This exact success won’t last until infinity, but here is where it gets tricky and fun for the 76ers: Milwaukee hasn’t found its footing with Damian Lillard yet, and Boston does look as good as advertised. But as long as Maxey continues to play at this level, Daryl Morey can kick this can down the road and be patient in his apparent pursuit of another superstar to pair with Embiid. He has the extra first-round draft picks to play with, and even though his mystique has been dinged a bit with the Harden saga, the 76ers could be in a position of strength to bolster themselves.
Nothing is settled in the standings and there will be underperforming teams looking to unload talent. But that’s a two-way street and Morey has to be willing to deal and not fleece — a delicate balance with the league as it is with his own team.
It’s still a three-game losing streak away from the Embiid rumors starting up and the fragility emerging.
Maxey and the 76ers didn’t come to terms on a rookie-scale extension before the season, and Tobias Harris is entering the last season of his deal.
Harris is always an interesting piece, because he can score at every level and has worked himself into a reliable defender. There’s always a sense he can do more because of his efficiency, size and ability to shoot.
Scoring 20 a night as a third option would represent his highest output as a 76er, and he’s shooting a blistering 56.5% so far.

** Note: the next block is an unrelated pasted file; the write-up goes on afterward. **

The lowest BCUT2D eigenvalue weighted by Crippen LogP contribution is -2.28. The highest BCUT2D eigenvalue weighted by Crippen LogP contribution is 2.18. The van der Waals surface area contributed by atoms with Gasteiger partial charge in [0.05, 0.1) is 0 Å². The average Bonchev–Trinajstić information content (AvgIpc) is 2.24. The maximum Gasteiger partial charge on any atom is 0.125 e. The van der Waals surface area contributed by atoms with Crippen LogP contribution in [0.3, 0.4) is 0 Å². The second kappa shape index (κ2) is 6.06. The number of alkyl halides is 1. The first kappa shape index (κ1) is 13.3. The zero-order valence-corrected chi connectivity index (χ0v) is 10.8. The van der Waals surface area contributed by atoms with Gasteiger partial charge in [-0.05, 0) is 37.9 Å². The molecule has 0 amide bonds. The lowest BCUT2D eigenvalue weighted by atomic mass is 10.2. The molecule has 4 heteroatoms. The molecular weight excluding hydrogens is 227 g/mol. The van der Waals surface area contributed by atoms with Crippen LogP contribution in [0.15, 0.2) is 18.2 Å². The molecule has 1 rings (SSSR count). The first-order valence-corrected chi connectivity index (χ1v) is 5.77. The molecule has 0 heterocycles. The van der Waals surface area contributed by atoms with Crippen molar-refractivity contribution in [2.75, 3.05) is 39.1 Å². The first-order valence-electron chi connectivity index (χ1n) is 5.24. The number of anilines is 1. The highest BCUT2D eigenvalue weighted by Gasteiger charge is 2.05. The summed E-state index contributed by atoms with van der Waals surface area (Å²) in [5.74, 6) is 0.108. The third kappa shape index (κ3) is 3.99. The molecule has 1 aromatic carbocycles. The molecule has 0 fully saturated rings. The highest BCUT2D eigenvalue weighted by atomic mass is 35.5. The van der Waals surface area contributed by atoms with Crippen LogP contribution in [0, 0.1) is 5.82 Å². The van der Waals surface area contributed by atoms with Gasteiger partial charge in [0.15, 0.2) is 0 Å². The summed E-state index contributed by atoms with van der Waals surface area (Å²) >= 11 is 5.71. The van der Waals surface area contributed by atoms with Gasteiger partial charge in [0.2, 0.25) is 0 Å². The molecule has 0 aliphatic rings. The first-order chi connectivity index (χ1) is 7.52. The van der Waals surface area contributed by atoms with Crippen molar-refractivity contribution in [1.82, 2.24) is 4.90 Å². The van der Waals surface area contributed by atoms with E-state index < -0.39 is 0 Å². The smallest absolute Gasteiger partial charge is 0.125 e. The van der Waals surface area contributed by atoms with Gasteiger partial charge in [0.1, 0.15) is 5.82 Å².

“I tried to, like, look at basketball a little different. It’s a true flow and elegance the way the ball moves,” Harris told Yahoo Sports recently. “The way you know you come off on the pocket pass, for another 3, those things win games.”
He nods and talks about being OK in his role — Harris’ usage of 19.4% seems low for someone of his talent.
“Could I go out there and post up every time? Sure,” Harris told Yahoo Sports. “But we have the MVP and a point guard who [can] score at any time he really wants.”
One of their most recent wins in their eight-game winning streak was a come-from-behind victory over Detroit in an in-season tournament game Friday night that saw Embiid attempt a 3-pointer at the buzzer with the game already decided.
Pistons players and coaches apparently took umbrage with Embiid, believing he violated the unwritten rules, but Embiid rightfully shot back later, point differential matters in the race for the NBA Cup, so he implored everyone to “know the rules.” “When it comes to [the] tournament, points matter … I wish that shot would’ve counted,” Embiid said. “I actually didn’t know they were trying to fight me. I wish I would have seen that, but everything counts.”
Luckily nothing escalated and Embiid could go back to his trolling ways, able to do so freely for a night. The specter of the playoffs is a while away, but being the MVP places an extra responsibility on him as the lone award winner to never have played in a conference finals.
At least for now, the Harden return has bolstered the 76ers' depth — a depth that will be tested in the aftermath of Kelly Oubre Jr.’s absence from injuries sustained when a car struck him over the weekend.
“We got a good group of guys, tough mentally, and believe in each other,” Embiid said. “When we went to the bench, we knew what we had to do.”
Does Morey think this is sustainable? Or good enough to beat the Celtics, Heat or Bucks in a playoff series? They have options, and they have time — a little more than we previously believed.